A to Z of Childhood Cancer

A To Z of Childhood Cancer

As it is Childhood Cancer Awareness Month & Blood Cancer Awareness Month, I thought I’d do an A to Z on childhood cancer. This won’t be exhaustive as I’m only going to highlight one thing per letter of the alphabet but I hope that it will raise awareness of what life is like for a family living with a childhood cancer diagnosis.

For further information, Macmillan has a much more detailed A to Z.

The items I have included in my A to Z are things that have directly affected us. These are the drugs, procedures, tools and side effects that we as a family have experienced in just 7 months since the Dinosaur was diagnosed with Acute Lymphoblastic Leukaemia.

A – Anaemia.

Children with cancer, particularly those with leukaemia, will most likely have anaemia as well.
Anaemia can be caused by cancer itself affecting the production of red blood cells or by the chemotherapy slowing down red blood cell production.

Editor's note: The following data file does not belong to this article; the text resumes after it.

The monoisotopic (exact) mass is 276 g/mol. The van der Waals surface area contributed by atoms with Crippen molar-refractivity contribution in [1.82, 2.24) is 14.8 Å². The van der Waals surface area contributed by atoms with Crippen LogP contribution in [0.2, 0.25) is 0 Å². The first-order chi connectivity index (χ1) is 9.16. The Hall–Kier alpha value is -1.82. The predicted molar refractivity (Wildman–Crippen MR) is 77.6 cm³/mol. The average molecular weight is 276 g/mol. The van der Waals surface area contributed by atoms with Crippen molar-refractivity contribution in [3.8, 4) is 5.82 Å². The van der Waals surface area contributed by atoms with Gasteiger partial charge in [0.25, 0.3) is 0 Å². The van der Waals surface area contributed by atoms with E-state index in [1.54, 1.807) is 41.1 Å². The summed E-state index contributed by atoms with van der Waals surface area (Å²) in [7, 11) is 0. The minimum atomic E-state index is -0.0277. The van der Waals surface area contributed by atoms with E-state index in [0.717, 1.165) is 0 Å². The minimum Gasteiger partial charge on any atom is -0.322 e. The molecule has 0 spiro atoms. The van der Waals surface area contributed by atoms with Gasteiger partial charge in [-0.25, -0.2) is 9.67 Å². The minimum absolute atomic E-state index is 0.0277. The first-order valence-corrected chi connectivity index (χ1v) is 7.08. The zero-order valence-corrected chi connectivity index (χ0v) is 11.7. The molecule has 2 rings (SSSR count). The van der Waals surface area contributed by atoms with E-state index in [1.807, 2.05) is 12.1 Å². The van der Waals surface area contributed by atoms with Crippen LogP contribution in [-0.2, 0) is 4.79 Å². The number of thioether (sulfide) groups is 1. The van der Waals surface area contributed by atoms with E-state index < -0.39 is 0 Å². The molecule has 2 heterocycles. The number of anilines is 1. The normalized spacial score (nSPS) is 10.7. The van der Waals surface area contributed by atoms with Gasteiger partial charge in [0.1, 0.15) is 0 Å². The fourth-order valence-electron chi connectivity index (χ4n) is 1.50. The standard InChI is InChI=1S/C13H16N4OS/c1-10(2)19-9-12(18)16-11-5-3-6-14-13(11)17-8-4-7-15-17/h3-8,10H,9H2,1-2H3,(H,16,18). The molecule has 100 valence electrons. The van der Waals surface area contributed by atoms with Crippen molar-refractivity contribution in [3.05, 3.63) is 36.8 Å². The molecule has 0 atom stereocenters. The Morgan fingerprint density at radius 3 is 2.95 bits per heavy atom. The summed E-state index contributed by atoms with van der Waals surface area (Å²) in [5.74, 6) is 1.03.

B – Blasts

The name for immature blood cells that overtake the bone marrow in a person with leukaemia.

C – Cytarabine

A chemotherapy drug (approved for use in the UK in 1969). It is administered intravenously through the central line.

D – Doxorubicin

A chemotherapy drug (approved for use in the UK in 1974). It is administered intravenously through the central line. The second dose of this made the Dinosaur lose his hair.


A test to check the electrical activity of the heart. Some chemotherapy drugs cause damage to the heart so an ECG is often carried out before, during and after treatment.

F – Full Blood Count